Driving down a highway, I see deer jumping, wild turkeys frolicking in farmer’s field’s and large billboards features perfectly constructed burgers which are attractively stacked like luxury seafront condos. Succumbing to temptation, I will on occasion pull over and roll the dice on the possibility that some burger, somewhere will even slightly resemble the imagery posted roadside. Instead, I feel like William D-FENS Foster (played by Michael Douglas in the 1993 movie Falling Down) in the fictional Whammy Burger:
“See, this is what I’m talkin’ about. Turn around. Look at that. Do you see what I mean. It’s, it’s plump, it’s juicy, it’s three inches thick. Now, look at this sorry, miserable, squashed thing. Can anybody tell me what’s wrong with this picture? Anybody? Anybody at all.”
The only difference is I’m not carrying a gun or wearing a short sleeve shirt and tie.
I had expected to be fooled by the propaganda of Tomahawk BBQ, which has been featured on both Diners, Drive-ins and Dives and You Gotta Eat Here. Around since the 20’s, it promises meat as organic and the leaping deer themselves. It features big breakfasts and great burgers. After what was a hellish cab ride over the wrong Vancouver bridge, I arrived and was seated at the bar (picture an old school diner with round stools and formica counters). I turned around to see two gents eating a breakfast (which I later determined to be the mixed grill-Nine generous slices of Yukon style bacon, two country fresh eggs, fried or scrambled, two slices of Klondike toast, organic hamburger patty, aged cheddar cheese, wiener, onions and fresh sautéed mushrooms) served on a plate the size of a hubcap. Despite this temptation, I had to have a burger.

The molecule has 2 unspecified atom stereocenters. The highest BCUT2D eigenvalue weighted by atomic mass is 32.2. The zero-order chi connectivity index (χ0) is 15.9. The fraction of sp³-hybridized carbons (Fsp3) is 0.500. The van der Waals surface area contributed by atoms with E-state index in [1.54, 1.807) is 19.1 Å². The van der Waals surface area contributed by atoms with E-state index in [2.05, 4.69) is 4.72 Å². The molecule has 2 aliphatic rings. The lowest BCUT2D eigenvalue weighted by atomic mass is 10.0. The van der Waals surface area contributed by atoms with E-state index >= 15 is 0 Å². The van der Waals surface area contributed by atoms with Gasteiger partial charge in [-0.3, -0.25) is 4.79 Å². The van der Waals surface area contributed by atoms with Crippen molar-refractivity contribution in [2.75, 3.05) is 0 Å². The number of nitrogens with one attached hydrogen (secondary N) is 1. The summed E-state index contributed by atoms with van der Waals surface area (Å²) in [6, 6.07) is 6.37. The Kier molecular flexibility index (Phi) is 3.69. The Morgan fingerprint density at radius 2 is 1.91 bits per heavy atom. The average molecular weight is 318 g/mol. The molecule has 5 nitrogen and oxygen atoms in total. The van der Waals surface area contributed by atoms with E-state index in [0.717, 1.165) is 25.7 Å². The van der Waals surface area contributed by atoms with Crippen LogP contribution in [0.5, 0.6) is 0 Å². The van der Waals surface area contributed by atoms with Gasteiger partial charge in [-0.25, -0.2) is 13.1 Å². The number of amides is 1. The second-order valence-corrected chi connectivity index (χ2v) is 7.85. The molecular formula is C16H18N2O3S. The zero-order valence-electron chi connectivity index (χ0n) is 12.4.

It was difficult choosing from the 15 choices, but I settled on the Skookum Chief Burger (Onions, lettuce, organic ground beef patty, Yukon bacon, egg, aged cheddar cheese, wiener, tomato, and Tomahawk special sauce). I prepared myself for internal rage as I patiently waited for the arrival of another substandard burger. I was, however, occupied by the “It’s B.C For Me” fact-filled placemat complete with sketches of Canadian legends, facts and stories including bears, igloos and whales living in Hudson bay.
The burger arrived as a tower of truth. Each ingredient was evident and identifiable. Even the minor details, from the toasting of the homemade bun to the angles of the cheese to the liberal yet not overabundant use of sauce, made this a billboard burger which ended up tasting exactly like it looked.
Insanity dictated dessert, so I opted for banana cream pie. Was it as good as it looked? Pretty damn close.
The food lives up to the legend. The decor is a mix of aboriginal artifacts, a candy shop and mildly cheesy souvenir store. The service, at least the day I was there, was exactly what I expected; they weren’t wearing suits and shining bar glasses with sheepskin bar cloths but instead they were hard working people whose moods mirror the people sitting in front of them. I like sincere service in whatever form it comes in…just ask William D-FENS Foster:
“Why am I calling you by your first names? I don’t even know you. I still call my boss “Mister”, and I’ve been working for him for seven years, but all of a sudden I walk in here and I’m calling you Rick and Sheila like we’re in some kind of AA meeting… I don’t want to be your buddy, Rick. I just want some breakfast”.
Verdict: 5 Guyz